Federal Constitutional Court: There are „considerable doubts“ as to the Prohibition of private Betting Offers

Rechtsanwalt Martin Arendts, M.B.L.-HSG

Arendts Rechtsanwälte
Perlacher Str. 68
D - 82031 Grünwald (bei München)
As we already mentioned in our last newsletter, in the context of several preliminary procedures, the Federal Constitutional Court (Bundesverfassungsgericht) asked the local regulatory authorities not to take any measures against agents of sporting bets anymore. Despite this clear request issued by the highest German court, even during the last weeks many state authorities (especially those in Hessia, Bavaria and North-Rhine Westphalia) have kept trying to enforce so called orders of interdiction (Untersagungsverfügungen) by force, threatening to seal betting shops and to take away computers and printers.

With its decision of last week (decision of 27th April 2005, case-no. 1 BvR 223/05) the Federal Constitutional Court has put the kibosh on this practice. The court held that the fact that there is the possibility of a violation of Art. 284 German Criminal Code was not sufficient in order to close betting shops. In its third preliminary decision regarding sporting bets after the Gambelli decision, the Federal Constitutional Court expressed „serious doubts“ as to whether the penal sanctions were compatible with Community Law and the Criteria set forth by the ECJ. Therefore betting shops could only be closed in case there was a tangible danger for public order.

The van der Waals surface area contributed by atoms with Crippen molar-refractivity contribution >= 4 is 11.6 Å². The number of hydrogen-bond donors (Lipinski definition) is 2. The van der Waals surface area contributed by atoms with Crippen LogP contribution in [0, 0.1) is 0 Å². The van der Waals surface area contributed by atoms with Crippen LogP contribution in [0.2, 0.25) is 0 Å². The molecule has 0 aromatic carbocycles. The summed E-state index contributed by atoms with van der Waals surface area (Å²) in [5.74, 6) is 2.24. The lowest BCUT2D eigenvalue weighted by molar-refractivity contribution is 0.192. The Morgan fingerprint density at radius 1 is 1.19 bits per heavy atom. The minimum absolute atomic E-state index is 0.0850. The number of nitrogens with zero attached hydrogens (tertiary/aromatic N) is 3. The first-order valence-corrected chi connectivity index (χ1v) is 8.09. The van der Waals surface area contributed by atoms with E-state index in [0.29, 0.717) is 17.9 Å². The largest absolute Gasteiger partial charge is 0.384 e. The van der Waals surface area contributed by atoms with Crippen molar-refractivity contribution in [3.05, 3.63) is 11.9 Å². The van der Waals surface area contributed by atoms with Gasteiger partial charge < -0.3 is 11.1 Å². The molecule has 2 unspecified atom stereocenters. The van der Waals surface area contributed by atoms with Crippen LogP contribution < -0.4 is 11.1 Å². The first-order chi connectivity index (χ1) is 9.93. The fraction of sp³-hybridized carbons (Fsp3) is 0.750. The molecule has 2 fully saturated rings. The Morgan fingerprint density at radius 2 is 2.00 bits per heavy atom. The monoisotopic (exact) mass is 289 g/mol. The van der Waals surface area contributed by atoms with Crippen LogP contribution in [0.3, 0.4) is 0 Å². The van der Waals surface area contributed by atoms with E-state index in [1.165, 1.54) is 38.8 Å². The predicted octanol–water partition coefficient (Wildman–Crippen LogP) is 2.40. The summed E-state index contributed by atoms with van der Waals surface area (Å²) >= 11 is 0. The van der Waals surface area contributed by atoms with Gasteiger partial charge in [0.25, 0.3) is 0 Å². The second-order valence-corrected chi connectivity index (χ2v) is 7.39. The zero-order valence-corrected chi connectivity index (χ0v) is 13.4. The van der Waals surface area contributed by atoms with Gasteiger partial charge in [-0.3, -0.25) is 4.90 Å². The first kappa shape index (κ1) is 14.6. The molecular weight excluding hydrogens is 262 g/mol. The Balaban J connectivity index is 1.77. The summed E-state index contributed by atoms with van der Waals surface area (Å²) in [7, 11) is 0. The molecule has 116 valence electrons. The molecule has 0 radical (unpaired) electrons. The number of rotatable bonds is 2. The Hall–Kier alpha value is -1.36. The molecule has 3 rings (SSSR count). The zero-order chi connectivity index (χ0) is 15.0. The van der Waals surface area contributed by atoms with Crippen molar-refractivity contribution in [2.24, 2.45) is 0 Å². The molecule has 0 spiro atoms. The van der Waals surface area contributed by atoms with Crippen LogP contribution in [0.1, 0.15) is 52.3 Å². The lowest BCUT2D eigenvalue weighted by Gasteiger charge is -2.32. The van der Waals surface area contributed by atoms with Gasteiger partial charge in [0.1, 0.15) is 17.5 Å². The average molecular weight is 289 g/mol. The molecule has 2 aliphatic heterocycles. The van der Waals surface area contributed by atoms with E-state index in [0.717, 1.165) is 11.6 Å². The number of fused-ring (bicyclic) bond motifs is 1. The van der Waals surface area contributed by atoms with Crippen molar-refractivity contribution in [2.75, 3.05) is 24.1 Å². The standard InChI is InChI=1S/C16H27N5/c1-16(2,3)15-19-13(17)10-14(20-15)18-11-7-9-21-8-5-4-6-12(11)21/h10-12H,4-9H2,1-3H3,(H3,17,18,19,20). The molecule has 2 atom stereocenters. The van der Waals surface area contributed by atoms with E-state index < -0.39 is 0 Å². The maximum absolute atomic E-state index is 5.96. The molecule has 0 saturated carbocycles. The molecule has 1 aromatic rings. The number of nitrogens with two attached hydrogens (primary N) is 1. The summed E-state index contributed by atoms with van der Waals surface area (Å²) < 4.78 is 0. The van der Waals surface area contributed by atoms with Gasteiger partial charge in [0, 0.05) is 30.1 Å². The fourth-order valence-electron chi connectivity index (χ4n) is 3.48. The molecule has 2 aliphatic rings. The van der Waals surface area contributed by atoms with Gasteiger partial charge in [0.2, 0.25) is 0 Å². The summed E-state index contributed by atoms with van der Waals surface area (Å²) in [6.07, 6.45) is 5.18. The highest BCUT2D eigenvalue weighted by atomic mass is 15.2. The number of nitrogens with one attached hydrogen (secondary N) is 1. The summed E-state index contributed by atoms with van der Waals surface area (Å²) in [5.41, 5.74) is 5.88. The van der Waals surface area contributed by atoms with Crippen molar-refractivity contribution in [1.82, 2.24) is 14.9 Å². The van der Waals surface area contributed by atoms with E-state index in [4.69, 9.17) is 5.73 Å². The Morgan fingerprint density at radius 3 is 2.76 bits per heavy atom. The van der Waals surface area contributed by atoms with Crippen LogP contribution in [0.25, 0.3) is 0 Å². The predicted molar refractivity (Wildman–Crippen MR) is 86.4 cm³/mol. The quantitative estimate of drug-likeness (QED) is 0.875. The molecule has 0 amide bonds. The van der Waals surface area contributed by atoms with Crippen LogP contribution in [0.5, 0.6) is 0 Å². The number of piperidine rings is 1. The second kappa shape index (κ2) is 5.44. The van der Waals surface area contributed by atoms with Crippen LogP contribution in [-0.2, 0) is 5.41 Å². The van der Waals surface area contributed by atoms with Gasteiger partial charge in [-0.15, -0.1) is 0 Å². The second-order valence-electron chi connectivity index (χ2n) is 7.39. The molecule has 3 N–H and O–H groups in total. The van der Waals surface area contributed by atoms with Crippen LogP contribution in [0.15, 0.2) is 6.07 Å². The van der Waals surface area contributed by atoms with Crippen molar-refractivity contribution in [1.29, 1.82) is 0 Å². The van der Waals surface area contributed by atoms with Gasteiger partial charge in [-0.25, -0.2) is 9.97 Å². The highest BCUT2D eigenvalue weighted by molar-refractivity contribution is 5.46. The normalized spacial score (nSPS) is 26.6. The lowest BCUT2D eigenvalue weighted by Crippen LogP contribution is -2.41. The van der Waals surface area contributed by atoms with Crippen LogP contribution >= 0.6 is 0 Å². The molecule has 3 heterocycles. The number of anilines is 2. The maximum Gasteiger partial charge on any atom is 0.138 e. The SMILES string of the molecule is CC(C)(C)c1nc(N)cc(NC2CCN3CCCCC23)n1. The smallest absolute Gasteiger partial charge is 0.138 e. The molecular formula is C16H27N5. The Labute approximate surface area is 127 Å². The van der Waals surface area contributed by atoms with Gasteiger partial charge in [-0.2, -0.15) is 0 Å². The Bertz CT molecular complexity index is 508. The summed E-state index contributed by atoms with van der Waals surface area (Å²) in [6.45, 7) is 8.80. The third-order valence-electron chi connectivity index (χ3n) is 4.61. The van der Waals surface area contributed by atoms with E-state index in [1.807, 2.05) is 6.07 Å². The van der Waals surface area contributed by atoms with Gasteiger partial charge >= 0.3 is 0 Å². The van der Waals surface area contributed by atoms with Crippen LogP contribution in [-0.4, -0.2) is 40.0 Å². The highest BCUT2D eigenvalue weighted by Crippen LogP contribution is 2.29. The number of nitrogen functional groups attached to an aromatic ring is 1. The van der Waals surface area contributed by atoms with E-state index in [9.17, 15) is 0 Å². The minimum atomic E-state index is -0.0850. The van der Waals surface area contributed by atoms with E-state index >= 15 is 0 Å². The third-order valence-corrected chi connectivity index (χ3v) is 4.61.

The mere cross-border provision of sporting bets to a bookmaker licensed in another EEA member state cannot serve as an argument for closing a gaming office anymore. In any case, judicial steps should be taken against orders of interdiction. From now on, given the doubts expressed by the Federal Constitutional Court, penal punishments for transmitting sporting bets is rather unlikely.